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It’s hard to think of Henry Ford as anything other than a smashing success in the automobile industry. Early on, though, he was anything but. Ford’s first company – Detroit Automobile Company – went out of business in 1901 “amid customer complaints of high prices and low quality”, according to Newsweek. Henry Ford Company (founded one year later) was abandoned due to a fight with his partner, while a third company nearly collapsed from low sales numbers.
What these failures said to Henry Ford, loud and clear, was “listen to your market!” Which, to Ford’s credit, he undoubtedly did. With the assistance of angel investors (and the harsh lessons of his past failures), Ford reincorporated as Ford Motor Company and focused squarely on mass-producing vehicles customers both wanted and had the ability to buy. Consequently, we all know about Ford Motor while barely anyone remembers Detroit Automobile Co.

 

Richard Branson

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“I will work day and night to avoid failure, but if I can’t, I’ll pick myself up the next day. The most important thing for entrepreneurs is not to be put off by failure.”
Richard Branson is an icon of being the classic middle class entrepreneur, rising from humble beginnings and now in charge of the Virgin Group, whih has more than 400 companies under it. He has fought with authority in school, Dyslexia and personal relationship loss in his quest for “changing the world”. His autobiography “Losing My Virginity” released in 1998, is considered as a must-read for any upcoming entrepreneur. Having tried and failed at creating companies from cosmetics, to sports drinks, the Virgin Group remains a testament to how Branson conducted himself and his thirst for always doing some more!
P.S. Richard Branson is an experienced kitesurfer, holding some world records in the category.

 

Soichiro Honda

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Soichiro Honda was born in a hamlet near the foot of Mount Fuji in Japan, and had a simple rural upbringing. Despite of him having no formal training in machine workmanship, he went to Tokyo to work as an apprentice in a garage at age 15. From here the story starts, Honda goes on to file more than 100 patents, maintains steadfastness despite of his workshop being bombed in World War 2, destroyed by earthquakes or paucity of raw materials and labor to making an iconic brand nowadays called as the “King of the Road”, Honda!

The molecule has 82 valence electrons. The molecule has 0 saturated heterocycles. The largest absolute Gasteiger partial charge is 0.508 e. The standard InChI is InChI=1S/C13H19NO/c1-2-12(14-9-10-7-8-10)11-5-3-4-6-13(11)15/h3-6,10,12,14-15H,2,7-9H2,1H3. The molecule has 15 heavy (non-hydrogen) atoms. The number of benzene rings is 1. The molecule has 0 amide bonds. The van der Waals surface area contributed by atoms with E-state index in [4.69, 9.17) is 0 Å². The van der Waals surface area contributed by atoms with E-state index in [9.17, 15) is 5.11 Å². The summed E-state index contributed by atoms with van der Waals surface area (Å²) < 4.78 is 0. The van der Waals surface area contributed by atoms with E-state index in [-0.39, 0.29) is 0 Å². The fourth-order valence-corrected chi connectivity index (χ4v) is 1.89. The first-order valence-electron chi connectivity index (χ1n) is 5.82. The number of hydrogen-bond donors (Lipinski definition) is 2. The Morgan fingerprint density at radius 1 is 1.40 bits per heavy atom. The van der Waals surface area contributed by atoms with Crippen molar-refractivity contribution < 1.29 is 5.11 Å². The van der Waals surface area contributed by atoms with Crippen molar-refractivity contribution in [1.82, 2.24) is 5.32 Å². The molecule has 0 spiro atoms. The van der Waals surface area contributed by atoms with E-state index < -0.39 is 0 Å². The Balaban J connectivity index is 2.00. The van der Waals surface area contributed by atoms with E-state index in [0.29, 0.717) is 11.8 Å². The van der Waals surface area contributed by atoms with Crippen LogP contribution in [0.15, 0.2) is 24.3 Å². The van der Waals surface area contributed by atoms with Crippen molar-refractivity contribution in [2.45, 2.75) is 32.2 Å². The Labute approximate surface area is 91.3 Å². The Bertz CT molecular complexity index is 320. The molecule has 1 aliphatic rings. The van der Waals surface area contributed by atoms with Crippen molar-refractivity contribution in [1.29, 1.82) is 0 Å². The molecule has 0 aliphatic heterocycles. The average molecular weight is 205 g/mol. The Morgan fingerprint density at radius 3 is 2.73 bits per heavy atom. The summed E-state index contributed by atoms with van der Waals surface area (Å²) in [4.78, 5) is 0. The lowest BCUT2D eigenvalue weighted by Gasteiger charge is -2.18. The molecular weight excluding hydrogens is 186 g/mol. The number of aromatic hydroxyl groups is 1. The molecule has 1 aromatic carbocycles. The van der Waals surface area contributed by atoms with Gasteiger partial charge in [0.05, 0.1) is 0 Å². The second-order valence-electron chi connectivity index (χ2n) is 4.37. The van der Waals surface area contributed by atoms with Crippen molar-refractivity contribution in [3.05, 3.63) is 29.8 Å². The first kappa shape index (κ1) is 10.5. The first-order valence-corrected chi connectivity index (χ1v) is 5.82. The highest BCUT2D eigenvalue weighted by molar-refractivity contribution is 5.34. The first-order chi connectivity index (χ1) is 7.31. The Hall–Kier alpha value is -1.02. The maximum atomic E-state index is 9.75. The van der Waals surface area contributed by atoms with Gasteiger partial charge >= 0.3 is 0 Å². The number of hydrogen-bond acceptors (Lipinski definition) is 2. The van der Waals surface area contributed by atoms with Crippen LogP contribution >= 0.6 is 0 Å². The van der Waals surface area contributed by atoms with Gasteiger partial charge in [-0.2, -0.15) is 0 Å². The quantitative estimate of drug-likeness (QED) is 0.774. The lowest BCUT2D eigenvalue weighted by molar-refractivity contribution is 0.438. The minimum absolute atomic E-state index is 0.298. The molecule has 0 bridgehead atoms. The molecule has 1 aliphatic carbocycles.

Honda’s ingenuity and presence of mind has spun many stories of amazing products made, and overwhelmingly accepted in the market. Once during the 40’s, due to scarcity of fuel and material, he had designed a small engine to fit on a conventional bicycle for transport, and to promote his idea he wrote to 18000 cycle shops over Japan, from whom 5000 responded. He called his motorized bicycle engine “The Super Cub”, and it was an instant hit. Honda had his hand on the nerve of the nation, knew what was needed and snatched opportunity from the jaws of defeat.
As he once said Success is 99% failure, it is true that determination and dedication to a goal will take you places.

 

Elon Musk

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Elon Musk is a man wearing many hats, and quite spectacularly so. He founded Paypal (something that you or I encounter often while shopping online), created a category of electric cars which people thought would be impossible to do with Tesla, started a space exploration and logistics company SpaceX, owns and operates the largest supplier of household solar utilities in the United States, and all of this before he was 40 years of age.
Musk was known to be rather odd because of his quirky yet deterministic approach to life. He was bullied in school, (was pushed down a flight of stairs and still has difficulty in breathing because of that), taught himself how to code at 10 years of age (before Youtube tutorials or Codeacademy), bought and converted a 10 bed dorm at UMass into a nightclub, dropped out of a Applied Physics PhD program at Stanford in the first 2 days to pursue his entrepreneurial dream and the most spectacular- nearly bankrupted himself to get Tesla and Space off the ground (pun intended).
Perhaps what is to be learn from Elon Musk is that even though you may be gifted, but the world can be a cold and cruel place at times. The lesson is to keep going forward, and believe in your gut.

 

P.S. It is said that Elon Musk came up with the idea for SolarCity, a multi-million dollar company while at the Burning Man in Nevada, a notoriously radical art and music festival.